Focus On: SARS-CoV-2
Above: A 3D print of a spike protein of SARS-CoV-2 and SARS-CoV-2 virus particle (courtesy NIH). The spike protein is the focus of efforts to find a vaccine.
The Biologist looks at the latest scientific information on the coronavirus SARS-CoV-2, which has spread rapidly around the world since December 2019.
February 24th 2020
Public health experts, epidemiologists, immunologists and virologists around the globe have been working to understand, track and contain the coronavirus that emerged in the city of Wuhan in China last year. Research is focusing on the distinctive protein spikes of the virus and how the body fights the infection, informing the emergency development of point-of-care diagnostic tests, repurposed therapeutics and potential vaccines.
In February the International Committee on Taxonomy of Viruses named the new virus SARS-CoV-2 after determining that it formed a ‘sister clade’ to other coronaviruses of bats and humans, such as SARS-CoV (commonly known as SARS) of the established species Severe acute respiratory syndrome-related coronavirus.
Like other coronaviruses, SARS-CoV-2 particles are made up of a spherical envelope with spike-like proteins protruding from their surface - the name ‘coronavirus’ stems from the crown-like appearance of the spikes.
As with SARS, the spikes of SARS-CoV-2 bind to a receptor on human cells called angiotensin-converting enzyme 2 (ACE2). Once bound, the spike proteins undergo a structural change that enables the viral membrane to fuse with the cell membrane and insert genetic material into the cell.
Studies of the SARS-CoV-2 spike found it could be up to 10 to 20 times more likely to bind to ACE2 on human cells than the spike from the SARS-CoV virus. This may enable SARS-CoV-2 to spread more easily from person to person than SARS, which caused around 8,000 cases of respiratory illness in 26 countries between 2002 and 2003.
Open-source databases such as www.nextstrain.org are helping to track the evolution of the virus as users upload hundreds of genetic sequences from different strains around the world.
In February the World Health Organisation (WHO) named the disease caused by the new virus COVID-19 (‘CO’ for corona, ‘VI’ for virus, ‘D’ for disease, 2019). People over 60, or those with pre-existing heart, lung or immune system conditions are particularly at risk of more severe infections leading to complications such as pneumonia and septic shock.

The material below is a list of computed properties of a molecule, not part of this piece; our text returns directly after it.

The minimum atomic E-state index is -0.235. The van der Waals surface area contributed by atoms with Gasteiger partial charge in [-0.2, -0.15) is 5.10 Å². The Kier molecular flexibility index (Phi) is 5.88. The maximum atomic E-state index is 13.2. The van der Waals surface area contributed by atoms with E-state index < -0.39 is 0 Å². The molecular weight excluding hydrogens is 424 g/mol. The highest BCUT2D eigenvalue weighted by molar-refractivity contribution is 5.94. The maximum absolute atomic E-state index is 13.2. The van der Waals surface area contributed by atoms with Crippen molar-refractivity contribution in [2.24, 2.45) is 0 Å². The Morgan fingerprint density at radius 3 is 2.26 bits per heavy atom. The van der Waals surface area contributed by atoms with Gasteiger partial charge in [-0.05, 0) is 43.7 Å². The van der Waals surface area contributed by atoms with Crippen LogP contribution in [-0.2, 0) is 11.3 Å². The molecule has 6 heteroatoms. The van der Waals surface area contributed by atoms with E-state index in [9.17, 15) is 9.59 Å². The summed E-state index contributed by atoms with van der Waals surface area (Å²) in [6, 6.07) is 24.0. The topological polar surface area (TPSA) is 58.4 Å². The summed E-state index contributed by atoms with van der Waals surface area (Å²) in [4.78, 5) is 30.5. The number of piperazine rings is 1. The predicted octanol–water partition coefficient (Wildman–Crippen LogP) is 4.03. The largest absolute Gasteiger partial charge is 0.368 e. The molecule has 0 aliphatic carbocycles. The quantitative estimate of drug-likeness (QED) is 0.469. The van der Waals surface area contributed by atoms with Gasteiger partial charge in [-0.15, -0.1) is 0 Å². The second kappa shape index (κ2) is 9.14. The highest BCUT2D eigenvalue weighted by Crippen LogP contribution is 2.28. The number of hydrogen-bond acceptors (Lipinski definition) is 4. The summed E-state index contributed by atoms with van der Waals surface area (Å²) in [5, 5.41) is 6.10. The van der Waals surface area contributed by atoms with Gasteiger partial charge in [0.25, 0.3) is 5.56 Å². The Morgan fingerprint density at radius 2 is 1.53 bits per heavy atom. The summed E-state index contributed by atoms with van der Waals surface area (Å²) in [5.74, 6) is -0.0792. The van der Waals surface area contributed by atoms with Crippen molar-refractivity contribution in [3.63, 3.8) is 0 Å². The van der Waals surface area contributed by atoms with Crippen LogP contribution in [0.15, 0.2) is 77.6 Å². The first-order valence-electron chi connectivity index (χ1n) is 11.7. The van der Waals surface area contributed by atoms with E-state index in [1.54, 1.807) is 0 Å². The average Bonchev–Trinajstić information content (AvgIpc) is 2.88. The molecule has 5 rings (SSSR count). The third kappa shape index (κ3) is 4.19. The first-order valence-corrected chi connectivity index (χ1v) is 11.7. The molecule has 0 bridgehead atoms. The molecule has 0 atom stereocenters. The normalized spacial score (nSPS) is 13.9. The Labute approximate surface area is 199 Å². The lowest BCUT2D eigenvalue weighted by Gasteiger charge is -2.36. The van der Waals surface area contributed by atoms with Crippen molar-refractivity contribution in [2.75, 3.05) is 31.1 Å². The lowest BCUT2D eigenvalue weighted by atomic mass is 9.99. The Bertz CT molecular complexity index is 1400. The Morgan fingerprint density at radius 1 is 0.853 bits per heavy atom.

Although the general view is that most people outside these groups will suffer from only mild flu-like symptoms, data from the CDC shows that up to a fifth of infected people in the US aged 20-44 have been hospitalised, including 2%-4% who required treatment in an intensive care unit.
More recently, studies have linked higher viral load with more severe symptoms, suggesting that a those exposed to lots of viral particles (for example by prolonged contact with an infected person, or lots of infected persons) may be more likely to develop serious cases of COVID-19.
Testing and diagnosis
As of March, dozens of projects were underway to improve the way people are tested for COVID-19. Initial tests, which required samples of mucus or saliva to be sent to specialist laboratories, meant suspected cases could not be confirmed for up to 10 days. Many researchers also questioned the effectiveness of the CDC’s primer sequences for PCR assays and roll-out of testing kits.
Scientists from the University of Oxford and biotech firms such as Mologic and Assay Genie in Ireland have been developing rapid point-of-care diagnostics to detect the presence of SARS-CoV-2 in as little as 15-30 minutes. The government has also stressed the need for more sensitive tests that can detect the virus in those without symptoms.
It is believed that the basic reproductive number of COVID-19 – i.e. the number of new cases generated by each infected person – is between 2.0 and 3.0, higher than flu (1.3). As with the estimates of mortality rate, data is highly variable depending on the testing regime and social policies in force in each region.
The main way the virus spreads was thought to be via water or mucus droplets passed from person to person. But research by scientists at the National Institute of Allergy and Infectious Diseases (NIAID) found the virus is also stable in aerosols for up to three hours and for days on surfaces such as plastic and steel. Another study by researchers in China found that higher temperatures and humidity could be linked to slightly lower transmission rates.
Therapeutics and a vaccine
Reports suggest that a drug used in Japan to treat new strains of influenza, known as favipiravir or avigen, could be effective in helping those with COVID-19 recover. Further international collaborations are testing existing drugs in the hope they can be repurposed to treat or prevent infections in some way.
Human trials for two vaccines began in March after the authorities agreed to fast track the drugs and allow animal studies to be conducted concurrently. One, an mRNA-based drug made by NIAID scientists and Moderna, encodes for the distinctive spike protein of SARS-CoV-2, allowing the body to create the protein in its cells and then recognise it as foreign. The other, made by Inovio, is based on viral DNA. Other vaccines in development are based on the protein spike itself or attenuated viral particles.
Despite the impressively rapid progress to human trials, drug development experts have said it is likely to take at least a year before any vaccine can be fully tested, manufactured and deployed. In the meantime, people are advised to practise good hand hygiene, avoid unnecessary contact or travel and self-isolate if showing symptoms of infection.
• Coronavirus information from the NHS
• The UK Government’s advice on coronavirus
• WHO information page
• Science Media Centre Factsheet